This is an archived article that was published on sltrib.com in 2014, and information in the article may be outdated. It is provided only for personal research purposes and may not be reprinted.
Monday was a landmark day for Utah's political system. Civic leaders, educators and journalists gathered together on the steps of the Capitol to announce the formation of the Utah Debate Commission.
The newly formed Utah Debate Commission aims to capitalize on Utah's appetite for greater civic participation in the electoral process. The goal of the commission is to educate voters about candidates through an ordered, non-partisan system of televised candidate debates. The premise is that a better informed electorate will participate more actively in the political life of the state.
The Utah Debate Commission is a consortium of Utah's universities, television stations, major daily newspapers, business representatives and civic leaders from both major parties. The commission will schedule, host, and televise candidate debates for statewide and federal races. This year, the commission will sponsor debates for the Utah attorney general special election, as well as the four congressional districts. Television stations have agreed to cover the debates, while universities across the state will provide the forums for these debates.
Since 1870, with the right to vote extended to women, Utah has led the way on political innovation. With the formation of the Utah Debate Commission, Utah is again in the forefront of political innovation with the introduction of a system of debating among candidates for Utah's statewide and federal elected offices.
As the co-chairs of the Utah Debate Commission, we represent the multi-partisan scope of this new enterprise. Our expectation is that, as with the presidential debates, which captivate the national imagination every four years, the Utah debates will inform the public about the matters that are under consideration during each election cycle, resulting in an electorate that is informed about the important political questions confronting Utah.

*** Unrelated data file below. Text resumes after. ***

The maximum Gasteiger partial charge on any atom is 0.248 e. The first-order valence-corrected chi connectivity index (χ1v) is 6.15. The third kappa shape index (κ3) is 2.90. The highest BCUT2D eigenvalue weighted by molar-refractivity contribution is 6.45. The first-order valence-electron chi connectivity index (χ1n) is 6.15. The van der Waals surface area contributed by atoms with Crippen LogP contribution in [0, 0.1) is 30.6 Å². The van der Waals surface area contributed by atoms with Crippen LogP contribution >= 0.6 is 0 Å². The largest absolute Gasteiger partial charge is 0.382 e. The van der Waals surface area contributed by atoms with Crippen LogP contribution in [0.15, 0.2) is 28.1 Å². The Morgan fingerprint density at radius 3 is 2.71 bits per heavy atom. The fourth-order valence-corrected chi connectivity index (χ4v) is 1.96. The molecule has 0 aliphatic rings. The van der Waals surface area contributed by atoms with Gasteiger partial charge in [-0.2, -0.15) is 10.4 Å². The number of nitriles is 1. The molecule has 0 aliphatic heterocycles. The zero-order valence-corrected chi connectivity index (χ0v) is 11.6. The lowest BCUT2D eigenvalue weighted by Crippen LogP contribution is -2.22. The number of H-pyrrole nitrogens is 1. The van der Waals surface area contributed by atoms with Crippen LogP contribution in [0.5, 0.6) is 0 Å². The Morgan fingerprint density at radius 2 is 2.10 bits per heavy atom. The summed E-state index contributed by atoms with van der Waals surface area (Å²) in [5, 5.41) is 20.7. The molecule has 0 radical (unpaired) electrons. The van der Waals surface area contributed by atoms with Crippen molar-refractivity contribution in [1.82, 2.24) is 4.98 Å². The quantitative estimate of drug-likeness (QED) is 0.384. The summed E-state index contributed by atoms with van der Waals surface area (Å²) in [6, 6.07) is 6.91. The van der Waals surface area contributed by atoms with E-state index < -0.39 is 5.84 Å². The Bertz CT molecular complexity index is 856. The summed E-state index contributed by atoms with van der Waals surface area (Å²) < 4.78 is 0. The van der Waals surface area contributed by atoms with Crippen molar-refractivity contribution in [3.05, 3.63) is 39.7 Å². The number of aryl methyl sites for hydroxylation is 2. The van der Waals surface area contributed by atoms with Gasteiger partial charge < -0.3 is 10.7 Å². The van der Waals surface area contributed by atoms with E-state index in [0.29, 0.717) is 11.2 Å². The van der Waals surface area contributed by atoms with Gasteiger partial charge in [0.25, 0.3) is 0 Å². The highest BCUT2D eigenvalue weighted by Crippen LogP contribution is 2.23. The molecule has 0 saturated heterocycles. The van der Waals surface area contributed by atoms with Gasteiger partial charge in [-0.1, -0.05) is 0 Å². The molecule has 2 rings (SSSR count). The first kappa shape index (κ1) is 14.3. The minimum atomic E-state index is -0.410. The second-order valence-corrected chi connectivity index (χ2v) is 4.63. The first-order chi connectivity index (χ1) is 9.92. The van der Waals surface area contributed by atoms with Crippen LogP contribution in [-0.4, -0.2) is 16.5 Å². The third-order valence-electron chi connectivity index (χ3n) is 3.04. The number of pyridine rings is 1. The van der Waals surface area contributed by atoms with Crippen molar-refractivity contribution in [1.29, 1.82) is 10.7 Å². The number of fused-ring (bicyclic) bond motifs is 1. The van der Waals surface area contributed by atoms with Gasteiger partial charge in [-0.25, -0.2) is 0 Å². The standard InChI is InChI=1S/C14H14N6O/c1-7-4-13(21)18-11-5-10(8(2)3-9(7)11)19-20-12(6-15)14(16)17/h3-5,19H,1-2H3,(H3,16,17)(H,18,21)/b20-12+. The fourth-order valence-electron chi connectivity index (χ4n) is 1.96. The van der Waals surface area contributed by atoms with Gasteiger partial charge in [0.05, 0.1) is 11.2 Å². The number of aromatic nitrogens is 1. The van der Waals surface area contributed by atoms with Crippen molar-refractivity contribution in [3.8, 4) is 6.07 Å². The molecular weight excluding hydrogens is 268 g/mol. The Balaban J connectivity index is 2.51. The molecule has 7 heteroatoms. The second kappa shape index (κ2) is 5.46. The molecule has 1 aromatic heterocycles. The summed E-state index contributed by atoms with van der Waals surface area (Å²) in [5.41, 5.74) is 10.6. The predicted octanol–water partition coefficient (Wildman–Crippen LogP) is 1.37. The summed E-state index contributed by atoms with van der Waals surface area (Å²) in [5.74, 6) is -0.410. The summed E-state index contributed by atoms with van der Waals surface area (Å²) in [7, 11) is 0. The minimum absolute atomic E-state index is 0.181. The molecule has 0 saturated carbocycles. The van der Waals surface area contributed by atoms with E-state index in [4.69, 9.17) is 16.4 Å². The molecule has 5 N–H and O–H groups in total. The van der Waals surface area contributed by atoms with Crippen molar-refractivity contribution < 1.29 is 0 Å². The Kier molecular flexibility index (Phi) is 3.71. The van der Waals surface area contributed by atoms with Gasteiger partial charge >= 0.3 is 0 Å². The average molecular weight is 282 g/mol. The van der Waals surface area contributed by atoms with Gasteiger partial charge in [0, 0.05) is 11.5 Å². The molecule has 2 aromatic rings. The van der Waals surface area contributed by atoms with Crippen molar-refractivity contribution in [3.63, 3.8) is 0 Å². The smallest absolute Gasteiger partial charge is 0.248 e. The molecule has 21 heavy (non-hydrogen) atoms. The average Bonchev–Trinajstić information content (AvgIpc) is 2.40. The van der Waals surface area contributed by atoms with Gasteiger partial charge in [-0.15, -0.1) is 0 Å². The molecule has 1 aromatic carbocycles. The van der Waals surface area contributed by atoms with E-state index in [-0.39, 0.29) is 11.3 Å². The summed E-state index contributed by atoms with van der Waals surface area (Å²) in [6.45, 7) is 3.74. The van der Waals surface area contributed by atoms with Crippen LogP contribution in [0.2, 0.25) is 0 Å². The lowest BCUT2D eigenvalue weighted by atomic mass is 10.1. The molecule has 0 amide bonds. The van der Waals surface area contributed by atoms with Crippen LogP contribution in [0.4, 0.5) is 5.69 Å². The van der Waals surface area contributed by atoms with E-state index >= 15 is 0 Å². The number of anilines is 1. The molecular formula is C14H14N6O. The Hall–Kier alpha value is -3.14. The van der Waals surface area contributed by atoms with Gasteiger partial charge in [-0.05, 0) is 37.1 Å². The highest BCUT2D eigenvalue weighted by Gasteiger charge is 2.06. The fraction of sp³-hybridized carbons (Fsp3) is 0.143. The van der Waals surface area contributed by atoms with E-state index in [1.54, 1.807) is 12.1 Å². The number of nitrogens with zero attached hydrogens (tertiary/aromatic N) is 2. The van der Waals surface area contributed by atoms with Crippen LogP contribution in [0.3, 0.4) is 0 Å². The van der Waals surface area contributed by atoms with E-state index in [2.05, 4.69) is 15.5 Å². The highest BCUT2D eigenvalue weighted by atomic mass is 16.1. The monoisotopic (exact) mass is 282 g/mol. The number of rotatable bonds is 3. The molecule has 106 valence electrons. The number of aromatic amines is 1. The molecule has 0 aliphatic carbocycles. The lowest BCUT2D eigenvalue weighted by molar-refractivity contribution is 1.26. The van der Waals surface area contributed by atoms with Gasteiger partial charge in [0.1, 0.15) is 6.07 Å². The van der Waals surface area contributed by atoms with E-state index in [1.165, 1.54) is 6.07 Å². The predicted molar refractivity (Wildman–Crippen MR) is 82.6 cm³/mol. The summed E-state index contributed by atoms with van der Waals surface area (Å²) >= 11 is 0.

We believe this new system of regular debates sponsored by an independent organization will offer more comprehensive information for voter decision-making. The debates will provide the candidates with the opportunity to explain their positions on the issues fully on a platform that reaches as many of their voters as possible through televised debates.
We hope that candidates, parties and voters will help create a culture of debating in Utah that will enhance the electoral process for all. We ask voters to encourage candidates to come together with their opponents in a debate setting and allow voters to hear their views on pressing issues facing our state and individual communities.
A further goal of the Utah Debate Commission is to increase the political literacy and participation of Utah voters in the political process. Creating educational programs that involve the K-12 schools and Universities in the debate system is essential to enhancing the active citizenship and leadership potential of Utah's youth.
With the formation of the Utah Debate Commission, Utah is the first state to bring together universities, media, and civic leaders to undertake this task of making televised debates hosted across the state available to Utah voters.
We ask candidates to help by expressing their willingness to participate. We ask voters to watch these debates when they occur. If they do, the Utah Debate Commission is destined to play a critical role in reaching the desired goals of raising political awareness, enhancing responsible government and increasing participation in the Utah political system.
Olene Walker is former governor of Utah. Bob Bennett is a former U.S. senator from Utah. Scott Howell is a former Utah state senator.